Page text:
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A report has warned of an escalating health crisis among young children due to insufficient investment in school nursing, according to the Royal College of Nursing (RCN).
While health problems facing children continue to accelerate, school nurses are at risk of further depletion following £2m cuts to public health budgets in England.
Professional lead for Children and Young People’s Nursing at the RCN, Fiona Smith, said: “School nurses play a critical role in the health of our young children yet their work is so often overlooked and undervalued.”
Despite the steady rise in the increase of school pupils, the report has found that there has been a decrease in school nurses since 2010. There are currently more than 8.4 million young children attending 24,317 schools – yet the number of school nurses has fallen to just 3,053, who are employed by the National Health Service (NHS).
The report found that authorities in London, Staffordshire and Derbyshire are already considering cuts to school nurse funding to plug gaps in other areas of public health, while Health Education England have predicted a worrying 24 per cent vacancy rate in school nursing.
School nurses have a unique opportunity to work closely with children, as well as their parents and teachers, to improve some of the key issues facing children’s health.
NHS statistics have revealed that one in three young children in the UK are now overweight, and one in five are obese.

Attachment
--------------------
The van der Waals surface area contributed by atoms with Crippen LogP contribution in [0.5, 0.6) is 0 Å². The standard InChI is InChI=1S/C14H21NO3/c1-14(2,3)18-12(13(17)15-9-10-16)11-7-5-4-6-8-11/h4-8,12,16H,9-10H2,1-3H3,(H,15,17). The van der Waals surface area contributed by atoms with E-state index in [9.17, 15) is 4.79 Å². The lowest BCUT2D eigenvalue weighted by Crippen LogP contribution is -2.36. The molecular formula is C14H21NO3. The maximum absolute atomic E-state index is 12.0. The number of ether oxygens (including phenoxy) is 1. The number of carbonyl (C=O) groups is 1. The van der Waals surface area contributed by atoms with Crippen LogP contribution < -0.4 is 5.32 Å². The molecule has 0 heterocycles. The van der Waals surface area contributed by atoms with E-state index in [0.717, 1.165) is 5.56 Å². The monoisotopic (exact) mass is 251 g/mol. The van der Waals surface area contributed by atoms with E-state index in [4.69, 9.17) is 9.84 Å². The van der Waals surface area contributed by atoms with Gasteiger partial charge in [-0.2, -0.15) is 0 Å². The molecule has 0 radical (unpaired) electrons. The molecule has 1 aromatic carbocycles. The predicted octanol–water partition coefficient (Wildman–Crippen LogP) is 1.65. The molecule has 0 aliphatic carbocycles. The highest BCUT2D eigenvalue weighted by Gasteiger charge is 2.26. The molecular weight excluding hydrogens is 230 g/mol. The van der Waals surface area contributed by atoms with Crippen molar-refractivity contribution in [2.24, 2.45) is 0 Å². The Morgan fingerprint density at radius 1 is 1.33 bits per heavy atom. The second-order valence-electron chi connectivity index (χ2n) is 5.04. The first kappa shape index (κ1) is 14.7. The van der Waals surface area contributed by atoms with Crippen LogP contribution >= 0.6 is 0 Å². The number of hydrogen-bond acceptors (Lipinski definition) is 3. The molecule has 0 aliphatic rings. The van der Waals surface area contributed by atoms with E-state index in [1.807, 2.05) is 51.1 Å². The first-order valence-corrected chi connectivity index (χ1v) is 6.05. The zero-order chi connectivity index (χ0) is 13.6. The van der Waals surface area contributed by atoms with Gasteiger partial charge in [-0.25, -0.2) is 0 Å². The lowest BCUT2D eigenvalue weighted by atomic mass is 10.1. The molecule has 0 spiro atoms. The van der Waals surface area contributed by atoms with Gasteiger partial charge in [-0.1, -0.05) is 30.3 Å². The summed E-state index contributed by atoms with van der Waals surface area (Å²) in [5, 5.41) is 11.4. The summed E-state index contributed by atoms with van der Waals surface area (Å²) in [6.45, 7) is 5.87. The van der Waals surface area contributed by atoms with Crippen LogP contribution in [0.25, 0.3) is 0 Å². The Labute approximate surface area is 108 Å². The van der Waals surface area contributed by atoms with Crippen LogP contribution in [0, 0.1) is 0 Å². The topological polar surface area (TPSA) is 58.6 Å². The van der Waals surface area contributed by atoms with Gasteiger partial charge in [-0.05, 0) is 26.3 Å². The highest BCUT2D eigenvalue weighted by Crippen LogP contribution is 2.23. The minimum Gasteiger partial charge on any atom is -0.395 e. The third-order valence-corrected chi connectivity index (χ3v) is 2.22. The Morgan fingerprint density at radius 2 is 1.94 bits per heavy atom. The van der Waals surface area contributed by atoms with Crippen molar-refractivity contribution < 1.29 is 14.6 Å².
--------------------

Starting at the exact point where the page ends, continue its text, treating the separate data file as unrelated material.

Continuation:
Similarly, the Children’s Society Good Childhood Report, published in 2015, placed the UK in the lower quartile of an international survey of children’s happiness, having revealed that one in ten pupils currently live with a mental disability, while 15.4 per cent of younger pupils have been identified as having special educational needs (equating to 1,301,445 pupils).
The report has revealed that school nurses are essential in educating children and their families about these issues, while providing support and care for those in need. Yet, without sufficient time and funding, they are unable to fulfil their ability to improve these escalating problems.
At the annual RCN School Nurses Conference, experts from across the UK will emphasise the critical importance of school nurses in improving the health of children in this country.
Ms Smith continued: “The conference illustrates the wide range of issues school nurses tackle on a daily basis, from conditions such as epilepsy to behavioural disorders like ADHD. They are talented, multi-skilled nursing staff who deserve immense recognition.
“Unlike any other health professional, school nurses work with children and education staff on a daily basis. However, investment is fundamental if we are to begin solving this crisis in young children’s health and build a healthy and prosperous future population.”